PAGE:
Wanna do it?
A text from Jesse Daniels.
I looked across the bus aisle, and he raised an eyebrow. My thumb brushed the y key on the phone.
“Why do you people do that?” Tiffany demanded. “He can’t be more than four feet away. Isn’t it easier to just talk?”
My sister has a problem with absolutely everything I do. “It’s our thing,” I mumbled.
“Well, your thing is stupid.” She put down her version of the bible—a steamy romance novel—pulled out her compact mirror, and freshened up her lipstick for Greg.
I peeked over at Jesse again who was cleaning his glasses. Without them, he looks a lot like a blond River Phoenix. Think young Indiana Jones. Think charming. Think hot.
My eyes rolled down his bulky arm. My fingers slid over the letters on my phone.
Yeah, let’s do it.
Within seconds he looked my way and grinned. After a soft smile, I turned off my phone, put it in my pocket, and prepared for our stop. I’d spend Thursday night with him. Right after my shopping trip with his brother.
Like the Daniels, Greg moved to our rural, Sleepy Hollow Vermont town from New York. He moved in with the Daniels three years ago, at the end of freshman year. That’s the summer we started camping out in the woods behind my house. We’d set up two tents, built a fire in the clearing, sat in a circle, and roasted marshmallows under the stars. It gave me a chance to drool over Derek Daniels. Admiring him was my favorite thing in the world to do.
No, I don’t have much of a life at all.
On this particular summer night, an owl landed in a tall, ancient maple a few yards away and uttered a distinct Who-o-o-o?
“Your mother!” Derek howled. He chuckled and rammed his speared marshmallow into the fire. “I think we should catch it and cook it,” he said, trying to spot it by firelight. He wore designer jeans, a long-sleeve shirt, and a new pair of three-hundred-dollar Nikes. His hair had the habit of getting into his eyes. I don’t see why he didn’t just cut it an inch, so he wouldn’t look through it like an Old English Sheepdog.
“I think the owl’s cute,” I said. I’d parked myself across from Tiffany, between Derek and Jesse. Their enormous dog Manny slept by Jesse’s side. Tiffany and I wore sweats to beat the night chill, even though they didn’t make me desirable for Derek. Wearing good clothes while you’re camping just ruins them anyway. Unless your name is Derek—then you don’t have to worry about ruining clothes, ‘cause Daddy can always send money to buy more. “Can I have Zorro back now?”
Jesse dumped the baby ferret in my hand. Dad got me Zorro for getting straight A’s throughout freshman year. Zorro wore a tiny black tee shirt and a red bell collar, and I had him on a matching leash. He’s mostly white, with a pitch black mask across his face, hence the name Dad thought up. I’m not a Zorro fan or anything.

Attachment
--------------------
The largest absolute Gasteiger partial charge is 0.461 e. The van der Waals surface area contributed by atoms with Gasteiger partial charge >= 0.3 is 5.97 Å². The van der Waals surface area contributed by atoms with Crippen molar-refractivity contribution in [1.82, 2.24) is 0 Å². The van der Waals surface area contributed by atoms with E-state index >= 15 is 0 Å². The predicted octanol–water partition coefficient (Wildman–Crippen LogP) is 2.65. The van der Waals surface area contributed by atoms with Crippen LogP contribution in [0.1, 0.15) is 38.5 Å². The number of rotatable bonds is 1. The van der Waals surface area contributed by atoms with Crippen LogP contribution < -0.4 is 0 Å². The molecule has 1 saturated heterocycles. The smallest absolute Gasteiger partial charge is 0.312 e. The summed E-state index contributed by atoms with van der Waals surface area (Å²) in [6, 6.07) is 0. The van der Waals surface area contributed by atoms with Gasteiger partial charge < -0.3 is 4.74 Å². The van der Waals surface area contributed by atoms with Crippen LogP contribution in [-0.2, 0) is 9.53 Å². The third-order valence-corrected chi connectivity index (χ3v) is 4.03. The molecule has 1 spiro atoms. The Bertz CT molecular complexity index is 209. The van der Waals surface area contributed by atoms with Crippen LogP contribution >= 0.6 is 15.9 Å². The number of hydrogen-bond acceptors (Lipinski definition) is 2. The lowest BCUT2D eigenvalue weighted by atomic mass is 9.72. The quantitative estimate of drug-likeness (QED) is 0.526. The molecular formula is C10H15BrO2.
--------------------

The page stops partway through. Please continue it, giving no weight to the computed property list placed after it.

“Anna, let me hold him!”
I shot my sister a look, annoyed at her demanding tone. Couldn’t she ask politely? Better yet, couldn’t she get her own?
My nasty look came right back at me. “Hey, I’m still older than you—you can’t get an attitude with me!” She waited, arm extended. “Ferret….”
Her obsession with being an hour older than me got old so long ago. Yes, she’s my twin, but she’s fraternal. She looks way different. I actually look a lot like Amy Adams, which isn’t a bad thing. I have blue eyes, fair skin and a wonderful complexion. The only bad thing about me is my auburn hair. While the color is great, it’s curly, it hangs past my tailbone, has volume, and boy does it tangle! I’d trade it in for my sister’s calm, dark brown princess locks any day.
Tiffany was always an inch taller, and it looks like I’m a permanent five-foot-two. She’s actually popular, she hangs out with the “cool” crowd. As for me, that bug geek Jesse is practically the only friend I’ve had since grade school.
Tiffany glared at me and grabbed Zorro. For some reason, she thinks Mom left her in charge. When our mom called it quits, Tiffany went mute for a year, but it didn’t last. I prefer her mute—now you can’t shut her up, and she won’t stop giving orders.
Manny stirred in his sleep. He’s a red and white Giant Alaskan Malamute with a shaggy tail and deep amber eyes. At age two, he was 135 pounds and forty inches tall at the top of the head. You’d think Jesse named him after an Ice Age mammoth. No. Jesse named him after the praying mantis in A Bug’s Life.
We were so focused on browning our marshmallows that we jumped like jackrabbits when Manny leapt to his feet, heaved hard on the leash, and barked up a storm.
“Did you guys hear that?” Derek’s eyes skimmed the woods, his expression spooked.
We all looked at Derek, wide-eyed. “No,” we said, and shook our heads. Tiffany passed Zorro back to me. I held him close.